Oops, she did it again. Kim K is in the trademark news for registering a trademark similar to a trademark owned by a black-owned beauty business.
Early July, Kim Kardashian announced her cosmetic brand’s KKW beauty website would shut down on August 1st for a complete overhaul and rebrand. According to WWD, the rebrand has nothing to do with her divorce but everything to do with a $200 million licensing deal with Coty Inc. The deal will allow Kim K to expand her cosmetic empire to skincare, haircare, nail care, and personal care products. Come through intellectual property. While we are all about leveraging your intangible assets to increase your company’s revenue and value, last week we learned the rebrand possibly infringes on the trademark of black-owned skincare business, Beauty Concept, LLC.
The Legal Tea
Beauty Concept, LLC provides skincare salon services under the trademark SKNN + and has done so since August 1st, 2018. The company filed for federal trademark registration on March 28th, 2021.
Although Kim K announced her rebrand in July, her team filed for federal trademark registration for two applications on March 30th for SKKN by Kim. One application is for retail store services featuring skin, cosmetics, hair, nail, and beauty products, tools and accessories, etc. The second application is for beauty salon services, skin care services, nail salon services, hair salon services, health and beauty spa services, namely, cosmetic face and body care.
The challenges with SKKN by Kim are:
• it uses the dominant portion of the SKKN + trademark
• it identifies not only related services but the same skincare salon service as SKKN +
• SKKN + is actually using the trademark in commerce which gives it priority over the intent to use trademark application which was filed after the use began
Before you pull out the pitchforks, let’s discuss how something like this can happen. Skipping the trademark clearance search is the primary way filing a similar trademark can happen. A trademark clearance search is intended to reveal potential conflicting or saturated marks before you file your application. In this case, it was possible for a trademark clearance search using the USPTO’s TESS was done by KK’s legal team however, because the SKKN + trademark was filed a mere two days before their applications, it is likely the SKKN + application hadn’t hit the system yet.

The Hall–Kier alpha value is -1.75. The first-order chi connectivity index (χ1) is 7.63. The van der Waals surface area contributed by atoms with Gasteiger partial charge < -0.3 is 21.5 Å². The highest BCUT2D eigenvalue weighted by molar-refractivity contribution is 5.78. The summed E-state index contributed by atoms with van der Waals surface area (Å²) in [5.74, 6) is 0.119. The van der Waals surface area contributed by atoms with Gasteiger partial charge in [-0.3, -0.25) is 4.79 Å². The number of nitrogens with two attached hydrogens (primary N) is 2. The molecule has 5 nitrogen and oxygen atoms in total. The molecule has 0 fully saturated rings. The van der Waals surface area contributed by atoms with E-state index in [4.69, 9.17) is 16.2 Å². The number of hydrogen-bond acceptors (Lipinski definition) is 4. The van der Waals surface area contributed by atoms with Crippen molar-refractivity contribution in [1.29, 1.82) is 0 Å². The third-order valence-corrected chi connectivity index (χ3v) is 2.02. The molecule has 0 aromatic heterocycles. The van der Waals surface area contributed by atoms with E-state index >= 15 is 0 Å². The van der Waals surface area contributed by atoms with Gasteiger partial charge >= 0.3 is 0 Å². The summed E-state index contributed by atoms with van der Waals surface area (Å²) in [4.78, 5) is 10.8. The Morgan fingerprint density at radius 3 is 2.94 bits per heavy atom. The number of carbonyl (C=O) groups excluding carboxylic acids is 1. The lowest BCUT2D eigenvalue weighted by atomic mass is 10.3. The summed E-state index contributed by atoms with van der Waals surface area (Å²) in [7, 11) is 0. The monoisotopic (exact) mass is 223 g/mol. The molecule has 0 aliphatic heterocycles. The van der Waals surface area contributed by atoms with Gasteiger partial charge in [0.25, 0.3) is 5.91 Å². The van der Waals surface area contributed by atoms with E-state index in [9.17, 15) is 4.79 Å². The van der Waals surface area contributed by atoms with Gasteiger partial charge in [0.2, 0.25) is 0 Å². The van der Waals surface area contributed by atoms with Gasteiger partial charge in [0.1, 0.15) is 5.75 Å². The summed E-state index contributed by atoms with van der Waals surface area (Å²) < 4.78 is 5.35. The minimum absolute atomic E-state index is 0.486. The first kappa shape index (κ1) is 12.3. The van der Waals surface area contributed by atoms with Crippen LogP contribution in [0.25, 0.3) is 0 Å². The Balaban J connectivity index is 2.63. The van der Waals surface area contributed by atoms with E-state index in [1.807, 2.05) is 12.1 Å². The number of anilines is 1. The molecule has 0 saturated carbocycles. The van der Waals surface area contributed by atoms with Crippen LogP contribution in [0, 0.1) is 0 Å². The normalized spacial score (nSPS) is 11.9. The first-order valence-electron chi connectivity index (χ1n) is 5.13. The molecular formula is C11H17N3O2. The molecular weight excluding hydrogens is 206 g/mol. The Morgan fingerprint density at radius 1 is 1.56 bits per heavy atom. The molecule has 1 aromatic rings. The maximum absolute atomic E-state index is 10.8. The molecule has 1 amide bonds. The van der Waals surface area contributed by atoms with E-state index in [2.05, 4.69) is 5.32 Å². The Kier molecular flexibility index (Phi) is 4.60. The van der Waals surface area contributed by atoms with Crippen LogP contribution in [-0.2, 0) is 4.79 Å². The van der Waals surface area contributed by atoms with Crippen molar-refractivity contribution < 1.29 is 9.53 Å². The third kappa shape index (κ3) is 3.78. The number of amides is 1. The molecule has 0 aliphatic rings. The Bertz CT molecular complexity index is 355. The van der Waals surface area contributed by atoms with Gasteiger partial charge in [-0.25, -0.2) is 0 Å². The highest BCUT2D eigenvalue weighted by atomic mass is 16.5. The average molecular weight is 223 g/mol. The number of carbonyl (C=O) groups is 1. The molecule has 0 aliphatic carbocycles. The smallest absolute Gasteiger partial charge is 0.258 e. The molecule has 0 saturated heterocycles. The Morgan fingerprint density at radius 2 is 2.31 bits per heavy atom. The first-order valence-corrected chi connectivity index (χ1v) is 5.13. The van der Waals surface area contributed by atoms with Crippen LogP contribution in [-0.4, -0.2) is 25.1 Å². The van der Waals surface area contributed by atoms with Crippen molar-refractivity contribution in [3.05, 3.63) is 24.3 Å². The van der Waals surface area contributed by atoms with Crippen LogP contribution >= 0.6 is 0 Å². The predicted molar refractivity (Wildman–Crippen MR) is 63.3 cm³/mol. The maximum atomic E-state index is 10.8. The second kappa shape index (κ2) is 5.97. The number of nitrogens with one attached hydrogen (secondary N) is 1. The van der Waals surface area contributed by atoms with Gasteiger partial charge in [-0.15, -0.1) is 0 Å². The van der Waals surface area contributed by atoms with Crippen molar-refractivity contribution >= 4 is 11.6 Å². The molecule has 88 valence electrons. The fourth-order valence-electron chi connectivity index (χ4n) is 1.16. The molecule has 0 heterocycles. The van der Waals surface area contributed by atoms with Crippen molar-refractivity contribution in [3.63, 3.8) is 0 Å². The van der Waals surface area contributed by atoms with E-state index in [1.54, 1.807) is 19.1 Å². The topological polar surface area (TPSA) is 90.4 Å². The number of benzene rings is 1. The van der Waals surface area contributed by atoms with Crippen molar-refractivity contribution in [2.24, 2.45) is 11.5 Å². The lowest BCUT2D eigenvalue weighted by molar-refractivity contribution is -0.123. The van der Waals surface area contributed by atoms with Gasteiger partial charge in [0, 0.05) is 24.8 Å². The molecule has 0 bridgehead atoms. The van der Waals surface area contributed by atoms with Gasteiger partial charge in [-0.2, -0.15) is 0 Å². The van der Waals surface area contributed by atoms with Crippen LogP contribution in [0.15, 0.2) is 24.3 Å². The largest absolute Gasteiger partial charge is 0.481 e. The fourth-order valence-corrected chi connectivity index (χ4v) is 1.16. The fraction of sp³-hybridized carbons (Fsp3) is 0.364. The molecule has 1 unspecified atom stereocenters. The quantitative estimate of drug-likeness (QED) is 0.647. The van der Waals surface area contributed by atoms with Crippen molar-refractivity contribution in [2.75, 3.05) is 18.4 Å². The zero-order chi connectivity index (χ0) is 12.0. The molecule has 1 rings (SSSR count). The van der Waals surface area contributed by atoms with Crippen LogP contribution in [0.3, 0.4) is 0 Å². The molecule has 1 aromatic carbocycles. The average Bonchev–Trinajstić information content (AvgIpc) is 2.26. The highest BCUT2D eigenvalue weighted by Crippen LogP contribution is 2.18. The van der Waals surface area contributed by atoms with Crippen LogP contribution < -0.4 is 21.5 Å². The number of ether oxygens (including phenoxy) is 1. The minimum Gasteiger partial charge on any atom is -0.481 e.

Once you submit your application, it can take a few days or sometimes longer before it shows up publicly. This is why keeping your filing receipt is critical. Delayed processing is also why searching for common law uses is an integral part of the trademark clearance search. There are 100s of 1000s of businesses using unregistered trademarks. Their unregistered status doesn’t negate their trademark or their ability to challenge your trademark application later in the process.
There was so much to unpack that we had to break other points down in our podcast, Own Your Genius.
The challenge with the SKKN + trademark is that “skin” and the variation of spelling is a common trademark for skincare services and products. While there aren’t registered marks for SKKN, there are registered marks for SKN, SKIN, SKYN. The USPTO considers sound, appearance, and commercial impression when making a determination of likelihood of confusion. For example, the USPTO issued a final refusal for “SKN JNKY” for the likelihood of confusion with “NATURAL SKIN JUNKIE”. Despite the different spelling, the two marks are very similar.
Beauty Concepts, LLC did what every business owner, large or small, should do related to their intellectual property, defend it. The small company issued a cease and desist to mega-brand Kimsaprincess, Inc. The SKKN + trademark is still going through the registration process and currently waiting to be reviewed by an examining attorney. I’m looking forward to seeing how this turns out.
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